Leadership

How does your personality affect your leadership? (part two in a series)


JobsVCook

Read Part I of this two-part series here. 

After the death of Steve Jobs, Tim Cook was selected as the CEO of Apple, Inc. Cook’s personality is very different from his predecessor’s, and just like you, his personality influences how he leads his company.

There are many ways to evaluate personalities and my preferred system is The Enneagram, which recognizes nine distinct personality ‘types.’ It differs from other personality assessments in that it requires introspection and self-discovery.

enneagram
The Enneagram

You are the only one with access to your own internal “wiring”, so, only you can determine what your personality type is. Online tests can help you rule out Types that are not a fit, but they do not give you the final result; you discover your own Type. Although we can observe certain distinctive traits in others that give us hints of their Type, the ethical use of the Enneagram dictates that we never decide that for others.

Using Steve Jobs and Tim Cook as examples, let’s review their different personalities and the effects of those differences on Apple. Based on available information about their behaviors, Jobs seemed to be an Enneagram Type 8 and Cook a Type 1. Here are some of the traits of each Type:

Jobs

Type Eights:

  • Believe that the world is a hard place and only the strong survive. They are concerned about power, control and making an impact.
  • Are natural leaders with big personalities who love a challenge. When Jobs was alive, there was never any question about who was in charge!
  • Have a laser-like, often excessive focus. Not only did Jobs focus Apple on a few key projects at a time, he was obsessive about controlling every aspect of the user experience of their customers.
  • Have an enormous will to get THEIR way. Jobs would push his teams to deliver the seemingly impossible and not settle for anything less.
  • Are aggressive, direct and self-confident, often finding it difficult to manage their anger. Jobs was famous for his temper tantrums and making provocative, even demeaning, statements that bullied others.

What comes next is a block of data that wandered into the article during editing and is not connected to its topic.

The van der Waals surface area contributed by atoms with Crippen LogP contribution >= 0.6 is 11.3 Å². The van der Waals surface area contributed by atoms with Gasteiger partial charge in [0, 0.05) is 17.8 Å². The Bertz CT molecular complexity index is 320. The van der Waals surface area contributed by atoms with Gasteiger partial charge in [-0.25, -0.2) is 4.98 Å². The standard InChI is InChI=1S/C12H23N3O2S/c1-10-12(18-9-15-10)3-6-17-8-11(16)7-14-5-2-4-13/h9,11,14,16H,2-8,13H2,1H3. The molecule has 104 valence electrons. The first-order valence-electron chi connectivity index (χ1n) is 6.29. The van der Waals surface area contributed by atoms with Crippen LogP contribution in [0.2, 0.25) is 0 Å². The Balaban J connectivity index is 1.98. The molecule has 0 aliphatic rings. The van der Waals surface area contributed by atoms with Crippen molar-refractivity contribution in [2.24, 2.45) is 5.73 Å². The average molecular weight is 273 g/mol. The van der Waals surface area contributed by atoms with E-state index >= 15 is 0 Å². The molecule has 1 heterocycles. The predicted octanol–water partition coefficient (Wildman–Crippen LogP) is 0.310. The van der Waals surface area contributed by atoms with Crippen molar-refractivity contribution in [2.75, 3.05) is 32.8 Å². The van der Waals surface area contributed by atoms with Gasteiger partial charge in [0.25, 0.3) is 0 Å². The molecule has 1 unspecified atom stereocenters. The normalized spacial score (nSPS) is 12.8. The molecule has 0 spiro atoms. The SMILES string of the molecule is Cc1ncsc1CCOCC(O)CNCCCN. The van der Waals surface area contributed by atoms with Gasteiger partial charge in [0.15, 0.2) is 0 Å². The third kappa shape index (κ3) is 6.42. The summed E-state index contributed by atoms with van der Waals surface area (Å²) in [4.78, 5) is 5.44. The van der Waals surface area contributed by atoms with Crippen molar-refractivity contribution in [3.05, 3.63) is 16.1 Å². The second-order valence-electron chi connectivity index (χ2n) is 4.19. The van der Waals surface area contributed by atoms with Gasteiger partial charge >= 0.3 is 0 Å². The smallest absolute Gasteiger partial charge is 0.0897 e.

• Eights can be charismatic, manipulative and impulsive. Although he could be abusive at times, Jobs was also known for his ability to inspire people.

Cook

Type Ones:

  • Believe they must be good and right to be successful. They focus on what is right and wrong and strive to live up to their own exacting values and ideals.
  • Make personal sacrifices for a higher mission. Cook takes a public stand on major societal issues and supports philanthropy. He vehemently opposed repeated government requests to unlock iPhones, because he felt that would violate civil liberties.
  • One’s distrust their “gut” feelings, so they suppress and control them. Cook’s style is reserved, methodical and even-keeled.

Tim Cook’s calm composed personality contrasts starkly with the mercurial nature of Steve Jobs, and inevitably, so does his leadership style. Jobs was a product person who didn’t care about others’ feelings, while Cook is a consensus-driven, people-focused leader who delegates. With the change of leaders, Apple’s culture is also changing. Some criticize Cook for dousing the passion that fueled Job’s stream of new product launches. Others praise him for his more humane treatment of his employees. Either way, Apple is a different company five years after Cook took the helm.

Our personalities underlie and affect all of our thoughts and actions. Great leaders understand their own personalities and how they affect their leadership styles. To understand yourself better, discover your own Enneagram Type. It will provide you with some valuable insight into how you lead, and why.



Category: Leadership

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Cheryl McMillan About the Author: Cheryl McMillan

Cheryl is a Vistage Master Chair and Executive Coach. She has a passion for raising awareness in leaders about how their choices and unconscious actions impact their results. She leads two C-Suite peer advisory boards, comprised of CEO's or …

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